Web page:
The bad news, according to a new study, is that consumers put cell phones before retirement accounts when choosing how to spend their money. The good news is that many would like to allocate more toward retirement planning and know they need help, says Kristen Phillips, senior vice president, insurance and retirement solutions marketing and strategy at Lincoln Financial Group.
The company surveyed a wide, and deep, swath of American adults—over 2,500, in fact—to learn their attitudes toward money, financial security, budgeting and how retirement and insurance solutions mesh with their priorities and needs, Phillips says.
The result is the “2015 American Consumer Study,” Lincoln’s second such annual tracking report. The findings reflect the company’s “deeper dive into segmentation,” says Dan Gangemi, Lincoln’s head of research and insight, retirement plans and group benefits.
Of most interest to retirement plan advisers, Phillips says, is that almost half of the consumers surveyed—Millennials through Baby Boomers—said they want to build a retirement nest egg; only 10% responded they haven’t saved much and are comfortable with that.
Yet, of those who want to save more, less than 50% are actually doing so. Part of the reason may be confusion over how. “While [the respondents] view retirement plans—and employer-sponsored plans especially—as a really important part of their planning, they don’t necessarily understand them well,” Phillips says. “Things consumers don’t understand they’re likely not to take action on.”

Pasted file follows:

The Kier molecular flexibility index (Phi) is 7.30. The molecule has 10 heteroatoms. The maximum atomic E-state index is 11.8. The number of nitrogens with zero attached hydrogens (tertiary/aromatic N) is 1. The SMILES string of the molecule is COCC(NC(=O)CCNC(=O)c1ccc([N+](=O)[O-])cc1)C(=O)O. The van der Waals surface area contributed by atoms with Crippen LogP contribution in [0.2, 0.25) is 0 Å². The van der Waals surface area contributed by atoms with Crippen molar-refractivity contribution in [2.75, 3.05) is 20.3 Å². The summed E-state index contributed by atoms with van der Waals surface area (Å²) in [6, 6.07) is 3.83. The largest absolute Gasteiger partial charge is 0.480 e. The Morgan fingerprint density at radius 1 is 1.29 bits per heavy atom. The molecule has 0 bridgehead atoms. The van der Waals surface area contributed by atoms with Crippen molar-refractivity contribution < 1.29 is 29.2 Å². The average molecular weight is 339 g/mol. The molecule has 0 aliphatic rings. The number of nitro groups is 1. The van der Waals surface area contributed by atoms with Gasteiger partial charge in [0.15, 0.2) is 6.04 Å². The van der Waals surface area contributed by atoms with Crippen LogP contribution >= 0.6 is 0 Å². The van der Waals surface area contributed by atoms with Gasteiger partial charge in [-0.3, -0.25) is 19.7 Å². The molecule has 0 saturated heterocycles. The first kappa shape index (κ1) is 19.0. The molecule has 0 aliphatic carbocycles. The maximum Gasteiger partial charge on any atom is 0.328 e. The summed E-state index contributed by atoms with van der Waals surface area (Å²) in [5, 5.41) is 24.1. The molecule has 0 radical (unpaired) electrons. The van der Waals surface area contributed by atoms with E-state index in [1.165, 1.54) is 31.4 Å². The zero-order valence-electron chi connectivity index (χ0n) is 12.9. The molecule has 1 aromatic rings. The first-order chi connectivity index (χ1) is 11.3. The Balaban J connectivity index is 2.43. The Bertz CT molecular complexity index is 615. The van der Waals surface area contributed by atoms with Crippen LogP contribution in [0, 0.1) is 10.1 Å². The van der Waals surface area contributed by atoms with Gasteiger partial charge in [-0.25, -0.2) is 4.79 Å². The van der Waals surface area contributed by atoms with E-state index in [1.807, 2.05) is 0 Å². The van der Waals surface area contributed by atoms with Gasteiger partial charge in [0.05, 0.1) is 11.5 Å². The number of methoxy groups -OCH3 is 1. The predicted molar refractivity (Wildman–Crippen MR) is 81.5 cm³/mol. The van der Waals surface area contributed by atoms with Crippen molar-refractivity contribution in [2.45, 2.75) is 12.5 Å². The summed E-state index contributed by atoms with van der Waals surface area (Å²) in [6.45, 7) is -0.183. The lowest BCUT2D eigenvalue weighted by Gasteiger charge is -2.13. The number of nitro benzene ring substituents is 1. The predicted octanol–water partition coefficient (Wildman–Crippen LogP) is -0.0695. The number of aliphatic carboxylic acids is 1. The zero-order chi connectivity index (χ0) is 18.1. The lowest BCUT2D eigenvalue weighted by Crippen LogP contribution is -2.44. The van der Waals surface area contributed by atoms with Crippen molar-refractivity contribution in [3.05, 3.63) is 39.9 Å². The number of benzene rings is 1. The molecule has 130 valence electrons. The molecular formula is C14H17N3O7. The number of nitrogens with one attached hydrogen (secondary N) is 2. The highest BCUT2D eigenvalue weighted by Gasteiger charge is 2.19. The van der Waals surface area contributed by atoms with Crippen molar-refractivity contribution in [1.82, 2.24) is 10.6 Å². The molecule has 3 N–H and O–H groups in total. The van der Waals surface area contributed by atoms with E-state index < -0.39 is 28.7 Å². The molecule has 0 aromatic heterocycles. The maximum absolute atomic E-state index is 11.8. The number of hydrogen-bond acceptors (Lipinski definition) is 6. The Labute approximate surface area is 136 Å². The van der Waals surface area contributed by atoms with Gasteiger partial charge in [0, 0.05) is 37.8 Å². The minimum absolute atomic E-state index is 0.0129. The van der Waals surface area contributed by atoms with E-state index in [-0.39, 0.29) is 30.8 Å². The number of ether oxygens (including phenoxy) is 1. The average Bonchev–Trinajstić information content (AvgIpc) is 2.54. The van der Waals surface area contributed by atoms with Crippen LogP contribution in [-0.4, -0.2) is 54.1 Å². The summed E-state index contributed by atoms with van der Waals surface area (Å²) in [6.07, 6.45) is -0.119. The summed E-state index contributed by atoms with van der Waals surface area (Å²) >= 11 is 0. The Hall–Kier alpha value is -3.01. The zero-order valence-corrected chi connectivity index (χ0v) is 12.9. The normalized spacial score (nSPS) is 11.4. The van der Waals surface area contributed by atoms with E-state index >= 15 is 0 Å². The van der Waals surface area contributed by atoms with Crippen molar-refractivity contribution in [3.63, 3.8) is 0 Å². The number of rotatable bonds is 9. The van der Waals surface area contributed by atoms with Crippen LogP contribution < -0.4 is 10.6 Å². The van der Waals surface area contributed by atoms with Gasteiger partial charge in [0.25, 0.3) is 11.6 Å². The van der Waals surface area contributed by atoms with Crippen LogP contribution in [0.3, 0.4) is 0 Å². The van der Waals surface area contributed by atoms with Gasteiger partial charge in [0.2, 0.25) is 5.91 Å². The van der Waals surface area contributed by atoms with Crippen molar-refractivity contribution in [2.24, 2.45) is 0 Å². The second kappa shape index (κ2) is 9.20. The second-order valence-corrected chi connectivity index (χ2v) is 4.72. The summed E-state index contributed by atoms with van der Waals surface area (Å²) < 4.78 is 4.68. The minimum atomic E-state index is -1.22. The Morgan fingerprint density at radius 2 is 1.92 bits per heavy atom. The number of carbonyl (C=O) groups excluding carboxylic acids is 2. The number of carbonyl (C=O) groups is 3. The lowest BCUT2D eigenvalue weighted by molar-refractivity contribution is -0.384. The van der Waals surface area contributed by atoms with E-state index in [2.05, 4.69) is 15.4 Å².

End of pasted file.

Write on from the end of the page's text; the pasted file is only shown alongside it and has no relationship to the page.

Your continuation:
Gangemi agrees, citing the variety of decisions they may feel ill-equipped to make: “join the plan, create a deferral, continue to increase that deferral over time, select the investments.” Couple that with decisionmaking about complex health and ancillary benefits, he says, and “consumers can’t do it on their own—they feel overwhelmed, and they tell us that.”
NEXT: How advisers can help
The solution, Phillips and Gangemi stress, is education and guidance, notably through an adviser. While consumers appreciate information online or in print—and want communications through multiple forms—the most valuable form is conversation with an expert, face-to-face, Phillips says. She points to proprietary findings that “consumers who work directly with a retirement consultant or adviser tend to be more satisfied with their retirement plans, tend to be saving more and to have better outcomes.”
Education can especially target another of the new survey’s key findings: Many consumers fail to see retirement planning as an immediate need. “Some of their immediate needs, whether they be household necessities, health insurance or even Internet and cell phone costs, trump retirement planning,” Phillips says. “In the general priorities of spending in a typical household, it doesn’t fall within the top 10.”
Advisers can help significantly by explaining the importance of saving for retirement, even if the event is decades away, she says. Their challenge is to make a complex subject simple and thereby remove the roadblock to action. She recommends, in part, a simple message: Increasing savings by even tiny amounts will help. “Saving little bits here or there from what they perceive is higher-priority spend will make a huge difference.”